Policy makers are the doctors of health systems. They are the ones who, when faced with difficult diagnoses – such as inequalities in service access, human resource shortages, poor health outcomes, emerging diseases – select the interventions they believe will restore the patient’s (system’s) health, and oversee adherence to treatment (implementation). They are the individuals and collectives with the power to influence health on a population level. And the power to limit the opportunities of entire countries with poor decisions and inadequate service planning.
Unfortunately for policy makers, however, they are not in the privileged position of today’s doctors, with a vast array of well-researched treatments for the myriad common diseases that burden their patients. The policy makers’ toolkit is limited to the blunt instruments of budgeting, national goal setting, and guideline development. Diagnoses are equally unsubtle: high burdens of disease, low life expectancy, and catastrophic health expenditure, to name just a few.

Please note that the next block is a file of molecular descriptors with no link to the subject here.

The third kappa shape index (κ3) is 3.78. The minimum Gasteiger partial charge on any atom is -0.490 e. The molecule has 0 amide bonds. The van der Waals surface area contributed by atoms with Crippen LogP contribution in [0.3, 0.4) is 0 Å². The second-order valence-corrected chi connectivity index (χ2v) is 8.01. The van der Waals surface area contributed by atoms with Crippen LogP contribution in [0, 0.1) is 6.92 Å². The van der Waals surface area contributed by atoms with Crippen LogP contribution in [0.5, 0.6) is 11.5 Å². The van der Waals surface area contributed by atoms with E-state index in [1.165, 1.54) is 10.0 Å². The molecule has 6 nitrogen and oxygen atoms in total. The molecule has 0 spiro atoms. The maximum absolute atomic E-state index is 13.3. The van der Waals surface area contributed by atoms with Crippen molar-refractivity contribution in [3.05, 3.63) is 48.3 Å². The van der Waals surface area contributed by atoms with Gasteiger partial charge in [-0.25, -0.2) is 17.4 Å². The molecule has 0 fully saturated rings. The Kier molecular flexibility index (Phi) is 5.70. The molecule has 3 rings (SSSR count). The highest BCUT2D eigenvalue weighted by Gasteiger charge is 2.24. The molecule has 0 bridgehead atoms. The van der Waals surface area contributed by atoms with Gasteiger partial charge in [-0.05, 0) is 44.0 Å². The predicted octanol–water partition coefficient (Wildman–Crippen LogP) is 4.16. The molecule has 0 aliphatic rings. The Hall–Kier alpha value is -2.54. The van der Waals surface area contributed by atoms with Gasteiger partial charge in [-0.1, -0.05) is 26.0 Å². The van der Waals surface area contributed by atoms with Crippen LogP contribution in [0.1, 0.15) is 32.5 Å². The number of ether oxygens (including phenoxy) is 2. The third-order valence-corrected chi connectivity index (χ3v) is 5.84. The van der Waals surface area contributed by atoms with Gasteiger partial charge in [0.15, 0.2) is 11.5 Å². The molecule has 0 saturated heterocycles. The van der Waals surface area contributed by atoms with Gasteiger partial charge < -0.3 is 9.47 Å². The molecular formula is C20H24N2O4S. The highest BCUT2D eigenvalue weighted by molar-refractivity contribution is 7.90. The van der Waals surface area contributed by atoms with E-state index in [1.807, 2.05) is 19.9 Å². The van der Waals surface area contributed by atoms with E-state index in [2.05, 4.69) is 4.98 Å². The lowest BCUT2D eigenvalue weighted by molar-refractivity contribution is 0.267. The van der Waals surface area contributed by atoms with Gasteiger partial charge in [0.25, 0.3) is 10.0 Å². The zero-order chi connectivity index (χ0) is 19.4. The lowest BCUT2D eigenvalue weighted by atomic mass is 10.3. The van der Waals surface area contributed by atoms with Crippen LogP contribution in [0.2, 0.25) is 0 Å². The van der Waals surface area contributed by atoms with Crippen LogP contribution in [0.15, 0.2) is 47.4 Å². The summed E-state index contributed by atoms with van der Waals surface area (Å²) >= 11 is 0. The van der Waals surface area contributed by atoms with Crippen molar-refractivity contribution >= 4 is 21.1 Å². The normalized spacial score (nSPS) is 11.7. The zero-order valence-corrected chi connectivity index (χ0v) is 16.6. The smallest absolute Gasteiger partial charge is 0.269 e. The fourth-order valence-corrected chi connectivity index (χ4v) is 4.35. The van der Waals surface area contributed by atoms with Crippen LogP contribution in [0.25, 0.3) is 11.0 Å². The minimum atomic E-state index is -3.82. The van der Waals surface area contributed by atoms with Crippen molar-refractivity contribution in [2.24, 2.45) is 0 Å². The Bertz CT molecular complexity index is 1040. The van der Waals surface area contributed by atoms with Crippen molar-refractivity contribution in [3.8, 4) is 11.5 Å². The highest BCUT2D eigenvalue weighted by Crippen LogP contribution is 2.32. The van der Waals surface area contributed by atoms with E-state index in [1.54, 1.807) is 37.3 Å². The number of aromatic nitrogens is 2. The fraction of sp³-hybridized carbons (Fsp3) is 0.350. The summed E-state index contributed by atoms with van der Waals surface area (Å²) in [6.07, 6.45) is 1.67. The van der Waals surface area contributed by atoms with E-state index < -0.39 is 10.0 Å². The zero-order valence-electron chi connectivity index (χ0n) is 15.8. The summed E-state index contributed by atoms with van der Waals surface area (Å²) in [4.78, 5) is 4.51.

Systems’ “medicine” is languishing in a time akin to the era when doctors could do nothing for their patients but barbaric surgeries, blood-letting, and doling out reassuring words. If health systems are going to deliver on the population health benefits that should result from medical innovations and advances, this has to change.
Health systems research has much potential to be the science that policy makers depend on to inform their professional decision-making, just as medical science is to doctors. Unfortunately, however, the field does not currently fill this need. But maybe it should.